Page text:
3. 3.
    Adair, W., Brett, J., Lempereur, A., Okumura, T., Shikhirev, P., Tinsley, C., Lytle, A.: Culture and Negotiation Strategy. Negotiation Journal 20, 87–111 (2004)CrossRefGoogle Scholar
  4. 4.
    Kersten, G.E., Köszegi, S.T., Vetschera, R.: The Effects of Culture in Anonymous Negotiations: Experiment in Four Countries. In: Proceedings of the 35th HICSS, pp. 418–427 (2002)Google Scholar
  5. 5.
    Gorobets, A., Nooteboom, B.: Agent Based modeling of Trust Between Firms in Markets. In: Bruun, C. (ed.) Advances in Artificial Economics. LNEMS, vol. 584, pp. 121–132. Springer, Heidelberg (2006)CrossRefGoogle Scholar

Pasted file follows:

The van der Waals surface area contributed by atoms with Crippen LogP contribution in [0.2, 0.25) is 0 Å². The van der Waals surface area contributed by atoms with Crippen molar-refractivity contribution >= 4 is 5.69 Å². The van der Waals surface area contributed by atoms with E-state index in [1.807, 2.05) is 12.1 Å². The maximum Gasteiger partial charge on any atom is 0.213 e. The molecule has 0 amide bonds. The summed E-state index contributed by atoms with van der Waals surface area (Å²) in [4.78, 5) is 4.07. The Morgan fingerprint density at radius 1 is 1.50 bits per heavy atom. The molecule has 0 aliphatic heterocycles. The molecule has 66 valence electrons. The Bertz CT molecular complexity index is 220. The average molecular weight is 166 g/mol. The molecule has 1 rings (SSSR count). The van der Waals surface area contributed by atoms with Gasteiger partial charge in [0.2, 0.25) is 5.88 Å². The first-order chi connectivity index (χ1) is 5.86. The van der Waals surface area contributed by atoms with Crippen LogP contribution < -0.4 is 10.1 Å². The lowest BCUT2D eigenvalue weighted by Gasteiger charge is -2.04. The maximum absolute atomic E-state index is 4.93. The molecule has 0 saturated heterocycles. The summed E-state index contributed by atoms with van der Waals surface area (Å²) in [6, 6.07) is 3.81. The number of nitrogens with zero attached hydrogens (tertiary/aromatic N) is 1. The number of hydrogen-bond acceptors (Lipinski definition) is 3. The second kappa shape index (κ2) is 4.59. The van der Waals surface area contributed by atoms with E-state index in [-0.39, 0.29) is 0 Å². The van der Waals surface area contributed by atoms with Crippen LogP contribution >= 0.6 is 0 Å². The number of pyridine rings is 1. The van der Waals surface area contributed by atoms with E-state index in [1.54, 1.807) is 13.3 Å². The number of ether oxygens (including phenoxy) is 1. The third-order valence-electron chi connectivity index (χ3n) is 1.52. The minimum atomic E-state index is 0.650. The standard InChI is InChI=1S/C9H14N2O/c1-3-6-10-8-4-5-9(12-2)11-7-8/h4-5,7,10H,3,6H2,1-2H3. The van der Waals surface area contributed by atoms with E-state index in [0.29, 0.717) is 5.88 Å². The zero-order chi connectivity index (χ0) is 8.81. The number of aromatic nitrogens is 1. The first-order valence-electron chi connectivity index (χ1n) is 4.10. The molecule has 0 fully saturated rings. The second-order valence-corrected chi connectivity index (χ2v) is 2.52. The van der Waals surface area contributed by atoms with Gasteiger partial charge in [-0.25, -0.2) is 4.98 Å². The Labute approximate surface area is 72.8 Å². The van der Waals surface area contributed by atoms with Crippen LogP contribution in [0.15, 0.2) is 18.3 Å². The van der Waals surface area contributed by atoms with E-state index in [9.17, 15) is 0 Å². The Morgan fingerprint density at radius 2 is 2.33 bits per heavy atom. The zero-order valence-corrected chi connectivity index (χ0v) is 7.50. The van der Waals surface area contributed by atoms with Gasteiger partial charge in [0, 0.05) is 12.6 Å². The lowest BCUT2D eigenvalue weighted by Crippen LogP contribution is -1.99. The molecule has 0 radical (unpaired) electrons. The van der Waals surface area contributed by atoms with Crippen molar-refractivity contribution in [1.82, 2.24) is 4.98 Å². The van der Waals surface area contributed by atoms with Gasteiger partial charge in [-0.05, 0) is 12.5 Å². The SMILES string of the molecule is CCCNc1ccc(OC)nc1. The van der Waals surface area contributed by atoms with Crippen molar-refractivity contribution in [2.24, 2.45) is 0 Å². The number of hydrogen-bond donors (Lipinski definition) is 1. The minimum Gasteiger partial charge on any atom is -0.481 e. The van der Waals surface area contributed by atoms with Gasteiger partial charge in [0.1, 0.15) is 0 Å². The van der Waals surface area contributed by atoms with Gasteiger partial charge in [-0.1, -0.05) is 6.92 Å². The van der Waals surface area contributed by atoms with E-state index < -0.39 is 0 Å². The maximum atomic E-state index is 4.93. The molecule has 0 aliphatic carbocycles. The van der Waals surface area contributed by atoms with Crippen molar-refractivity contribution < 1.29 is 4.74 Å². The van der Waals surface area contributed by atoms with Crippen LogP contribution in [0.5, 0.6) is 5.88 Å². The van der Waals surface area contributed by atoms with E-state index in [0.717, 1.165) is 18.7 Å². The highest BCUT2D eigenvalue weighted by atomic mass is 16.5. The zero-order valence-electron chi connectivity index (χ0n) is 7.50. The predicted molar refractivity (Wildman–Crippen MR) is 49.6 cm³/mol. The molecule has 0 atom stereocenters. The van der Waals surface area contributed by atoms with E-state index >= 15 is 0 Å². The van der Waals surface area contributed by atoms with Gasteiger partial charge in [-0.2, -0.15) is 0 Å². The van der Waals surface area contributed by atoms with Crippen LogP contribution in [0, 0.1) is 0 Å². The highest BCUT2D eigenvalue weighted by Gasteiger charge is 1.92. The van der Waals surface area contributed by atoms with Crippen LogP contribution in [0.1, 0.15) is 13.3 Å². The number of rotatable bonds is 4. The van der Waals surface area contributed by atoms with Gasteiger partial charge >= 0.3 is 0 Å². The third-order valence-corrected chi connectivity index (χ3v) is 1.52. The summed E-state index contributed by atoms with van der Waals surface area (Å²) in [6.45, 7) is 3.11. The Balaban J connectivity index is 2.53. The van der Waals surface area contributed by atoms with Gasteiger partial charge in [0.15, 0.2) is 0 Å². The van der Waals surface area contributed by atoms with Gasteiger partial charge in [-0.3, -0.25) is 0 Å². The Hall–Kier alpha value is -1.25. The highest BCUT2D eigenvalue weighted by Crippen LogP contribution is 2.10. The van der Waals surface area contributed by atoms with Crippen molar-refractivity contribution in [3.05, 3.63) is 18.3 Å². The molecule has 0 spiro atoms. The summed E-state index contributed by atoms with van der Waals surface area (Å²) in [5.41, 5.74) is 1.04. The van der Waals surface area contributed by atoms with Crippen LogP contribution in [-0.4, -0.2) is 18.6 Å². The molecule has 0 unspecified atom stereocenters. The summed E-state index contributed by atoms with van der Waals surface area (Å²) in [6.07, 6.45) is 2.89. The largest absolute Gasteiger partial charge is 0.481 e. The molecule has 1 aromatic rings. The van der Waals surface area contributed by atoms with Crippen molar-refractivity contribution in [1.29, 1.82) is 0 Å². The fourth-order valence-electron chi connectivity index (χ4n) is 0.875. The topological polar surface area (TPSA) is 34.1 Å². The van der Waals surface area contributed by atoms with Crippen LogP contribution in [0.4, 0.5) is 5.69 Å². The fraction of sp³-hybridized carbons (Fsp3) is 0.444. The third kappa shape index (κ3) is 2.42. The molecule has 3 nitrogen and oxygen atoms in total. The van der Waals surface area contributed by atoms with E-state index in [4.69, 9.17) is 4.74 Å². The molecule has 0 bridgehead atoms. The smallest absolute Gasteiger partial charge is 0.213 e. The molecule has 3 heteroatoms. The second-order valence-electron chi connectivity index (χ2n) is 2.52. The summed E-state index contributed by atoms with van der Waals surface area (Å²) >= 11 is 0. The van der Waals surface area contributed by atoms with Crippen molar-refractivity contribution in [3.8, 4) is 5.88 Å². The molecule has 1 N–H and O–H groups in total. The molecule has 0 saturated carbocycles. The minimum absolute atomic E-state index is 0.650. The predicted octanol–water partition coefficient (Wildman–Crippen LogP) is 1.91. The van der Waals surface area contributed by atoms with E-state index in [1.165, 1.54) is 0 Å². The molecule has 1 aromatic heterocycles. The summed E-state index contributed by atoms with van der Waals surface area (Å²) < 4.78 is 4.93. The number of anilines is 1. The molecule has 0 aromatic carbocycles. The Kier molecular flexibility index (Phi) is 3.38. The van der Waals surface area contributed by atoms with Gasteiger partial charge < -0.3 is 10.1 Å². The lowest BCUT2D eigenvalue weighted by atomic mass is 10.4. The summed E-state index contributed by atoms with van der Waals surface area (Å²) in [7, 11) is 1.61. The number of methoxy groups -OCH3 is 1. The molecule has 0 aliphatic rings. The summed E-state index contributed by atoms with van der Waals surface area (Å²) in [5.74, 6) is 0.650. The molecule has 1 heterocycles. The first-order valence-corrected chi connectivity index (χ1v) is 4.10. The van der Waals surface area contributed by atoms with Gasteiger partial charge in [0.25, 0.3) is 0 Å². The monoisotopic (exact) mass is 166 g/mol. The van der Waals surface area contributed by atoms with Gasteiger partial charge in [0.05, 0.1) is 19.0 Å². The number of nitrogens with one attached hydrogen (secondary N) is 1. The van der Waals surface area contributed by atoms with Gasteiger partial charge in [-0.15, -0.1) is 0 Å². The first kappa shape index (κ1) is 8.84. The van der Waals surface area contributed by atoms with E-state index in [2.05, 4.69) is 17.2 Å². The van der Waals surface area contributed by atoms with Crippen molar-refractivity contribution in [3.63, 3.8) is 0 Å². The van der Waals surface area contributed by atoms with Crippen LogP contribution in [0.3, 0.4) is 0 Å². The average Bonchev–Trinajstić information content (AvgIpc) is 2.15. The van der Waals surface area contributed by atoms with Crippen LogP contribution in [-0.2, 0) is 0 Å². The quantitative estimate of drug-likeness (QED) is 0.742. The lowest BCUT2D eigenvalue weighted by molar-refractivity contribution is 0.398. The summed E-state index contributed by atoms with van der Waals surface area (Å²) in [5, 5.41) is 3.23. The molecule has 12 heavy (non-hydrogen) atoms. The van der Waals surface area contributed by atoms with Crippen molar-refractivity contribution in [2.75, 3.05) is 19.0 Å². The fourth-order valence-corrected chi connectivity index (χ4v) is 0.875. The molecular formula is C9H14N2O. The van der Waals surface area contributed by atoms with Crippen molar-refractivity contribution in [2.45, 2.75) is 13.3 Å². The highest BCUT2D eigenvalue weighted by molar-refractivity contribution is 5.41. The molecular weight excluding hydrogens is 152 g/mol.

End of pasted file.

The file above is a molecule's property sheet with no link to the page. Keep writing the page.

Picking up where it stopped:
6. 6.
    Triandis, H.C., et al.: Culture and Deception in Business Negotiations: A Multilevel Analysis. International Journal of Cross Cultural Management 1, 73–90 (2001)CrossRefGoogle Scholar
  7. 7.
    Tesfatsion, L., Judd, K.L.: Handbook of Computational Economics Agent-based Computational Economics, vol. 2. North-Holland, Amsterdam (2006)Google Scholar
  8. 8.
    Hofstede, G.: Culture’s Consequence, 2nd edn. Sage Publications, Thousand Oaks (2001)Google Scholar
  9. 9.
    Hofstede, G., Hofstede, G.J.: Cultures and Organizations: Software of the Mind, 3rd Millennium edn. McGraw-Hill, New York (2005)Google Scholar
  10. 10.
    Hofstede, G., McCrae, R.R.: Personality and Culture Revisited: Linking Traits and Dimensions of Culture. Cross-Cultural Research 38, 52–88 (2004)CrossRefGoogle Scholar
  11. 11.
    Brazier, F.M.T., Jonker, C.M., Treur, J.: Principles of Component-Based Design of Intelligent Agents. Data and Knowledge Engineering 41, 1–28 (2002)MATHCrossRefGoogle Scholar